After twenty years of suffering with "something" - I didn't know what - I was finally on my way to getting help having gotten admitted to a psychiatric facility. Unlike some people who find themselves in such a facility, I was not frightened or upset to be there. Quite the opposite, I was enormously relieved and not a little excited.
Enormous relief because it was becoming clear to the 'healthy' side of my mind that I was becoming a danger to myself and perhaps others. The combination of suicidal thoughts and high levels of stress that I could not manage was putting me very dangerously close to the edge. The thoughts and urges were with me almost constantly instead of occasionally. As well, I was getting advice and pressure from all sides about events in my life, from work, from almost everyone in my life at that point. I felt quite literally like I was going mad and was at the point of doing something drastic. When I went through and finished the procedures at the psyche ward - checking in, giving up 'dangerous' items, getting a room, putting on the hospital garb, getting introduced to my 'team', and so on - I felt safely away from everyone and everything. I felt safe - safe from myself as well. I could literally feel the weight ease off my shoulders. So much pressure and stress was gone.
I felt a little excited because finally I was going to find out more about what I'd been suffering from, finally I was going to talk to someone, finally I was going to get help, finally I was going to put my life on a better path. I'd lived with the signs and symptoms of Bipolar Disorder for so long it'd become almost second nature. Hell, it had, really. I'd handled it somehow for the most part but the previous three and a half years had taken a large toll. I'd lost so much and damaged so much and it was all weighing on me like never before. I felt like I could not handle another loss, another set back, another failure. The mania had become not a "friend" - a provider of energy and creative thoughts - it had turned on me with paranoid thoughts, extreme irritability, anger and rage. The least thing would set me off like a roman candle. I was becoming scary and miserable to be around. I couldn't, in all truth, even be around myself. I couldn't live with myself. I was hating myself. After a twenty year journey to reach that point, I was excited therefore about finally learning why my mind was breaking down.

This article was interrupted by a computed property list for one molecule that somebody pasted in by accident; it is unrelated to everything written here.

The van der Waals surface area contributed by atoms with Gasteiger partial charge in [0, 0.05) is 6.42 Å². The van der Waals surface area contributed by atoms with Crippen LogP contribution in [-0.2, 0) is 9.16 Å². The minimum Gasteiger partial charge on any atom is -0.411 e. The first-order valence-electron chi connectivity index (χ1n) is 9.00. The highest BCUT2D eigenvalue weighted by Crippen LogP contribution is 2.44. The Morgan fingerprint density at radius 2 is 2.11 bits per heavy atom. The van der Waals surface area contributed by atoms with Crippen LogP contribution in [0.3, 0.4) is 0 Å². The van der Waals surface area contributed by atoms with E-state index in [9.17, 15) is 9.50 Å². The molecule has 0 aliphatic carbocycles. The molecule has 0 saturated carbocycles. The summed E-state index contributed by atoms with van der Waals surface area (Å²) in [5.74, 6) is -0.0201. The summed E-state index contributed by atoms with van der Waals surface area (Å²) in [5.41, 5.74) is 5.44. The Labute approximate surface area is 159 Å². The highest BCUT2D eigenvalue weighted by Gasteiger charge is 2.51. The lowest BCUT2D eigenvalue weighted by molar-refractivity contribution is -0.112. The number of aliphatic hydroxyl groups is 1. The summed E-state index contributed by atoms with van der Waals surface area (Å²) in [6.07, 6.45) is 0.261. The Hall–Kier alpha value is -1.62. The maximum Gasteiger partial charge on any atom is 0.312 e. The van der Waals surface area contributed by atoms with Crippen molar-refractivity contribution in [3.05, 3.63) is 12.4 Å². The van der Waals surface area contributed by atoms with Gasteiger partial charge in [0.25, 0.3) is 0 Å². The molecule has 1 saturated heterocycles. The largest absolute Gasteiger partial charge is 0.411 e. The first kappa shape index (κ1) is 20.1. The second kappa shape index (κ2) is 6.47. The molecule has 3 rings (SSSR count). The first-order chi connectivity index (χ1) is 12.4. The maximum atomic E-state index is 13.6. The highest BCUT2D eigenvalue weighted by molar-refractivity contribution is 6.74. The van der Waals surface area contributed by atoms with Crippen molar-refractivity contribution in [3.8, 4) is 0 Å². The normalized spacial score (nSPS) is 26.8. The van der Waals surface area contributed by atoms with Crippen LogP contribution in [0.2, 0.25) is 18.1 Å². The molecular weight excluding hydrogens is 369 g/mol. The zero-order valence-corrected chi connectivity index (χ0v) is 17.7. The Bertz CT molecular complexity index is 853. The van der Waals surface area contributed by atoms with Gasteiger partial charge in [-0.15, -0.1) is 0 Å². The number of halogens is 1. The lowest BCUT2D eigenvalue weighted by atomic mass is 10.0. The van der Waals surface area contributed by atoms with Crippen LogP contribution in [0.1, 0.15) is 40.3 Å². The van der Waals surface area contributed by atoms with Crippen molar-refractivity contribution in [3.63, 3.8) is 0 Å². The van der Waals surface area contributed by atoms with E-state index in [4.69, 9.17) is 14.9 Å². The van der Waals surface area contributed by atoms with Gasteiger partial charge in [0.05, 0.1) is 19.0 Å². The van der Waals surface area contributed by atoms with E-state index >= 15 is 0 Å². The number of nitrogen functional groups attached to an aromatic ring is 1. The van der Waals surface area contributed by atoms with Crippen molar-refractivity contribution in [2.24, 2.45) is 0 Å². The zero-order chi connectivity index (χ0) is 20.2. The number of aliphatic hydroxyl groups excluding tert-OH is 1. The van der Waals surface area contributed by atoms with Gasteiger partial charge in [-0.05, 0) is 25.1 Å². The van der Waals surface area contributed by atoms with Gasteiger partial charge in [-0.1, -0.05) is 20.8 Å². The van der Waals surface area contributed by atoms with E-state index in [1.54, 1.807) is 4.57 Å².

The time drew near that I'd meet my psychiatrist. I couldn't stop pacing. I was becoming extremely nervous. How does one sum up twenty some years? Where do I start? What do I say? And - worst of all - what happens if he says it's 'nothing', it's 'normal', it's just something I have to learn to deal with? This was my biggest fear. I felt so strongly that I couldn't handle who I'd become. That feeling was a major driver of my suicidal plans after all. It would have been a huge let down to be told that my condition was 'normal'.
I went to my room to try to prepare what to say, what to tell him or her but my mind was buzzing around and I could hold little in my mind at one time. Finally, a young-ish man with boyish good looks knocked on my door and introduced himself. I followed him down to a private room and sat down. His demeanor put me at ease and I felt relaxed. He asked me some questions and I began to talk ... and talk ... and talk. It all rushed out in a torrent - scraps of memories, questions, impressions, more memories, relating the recent and the more distant pass. He was trying to keep up, to direct me but I couldn't be stopped. A twenty year damn had burst.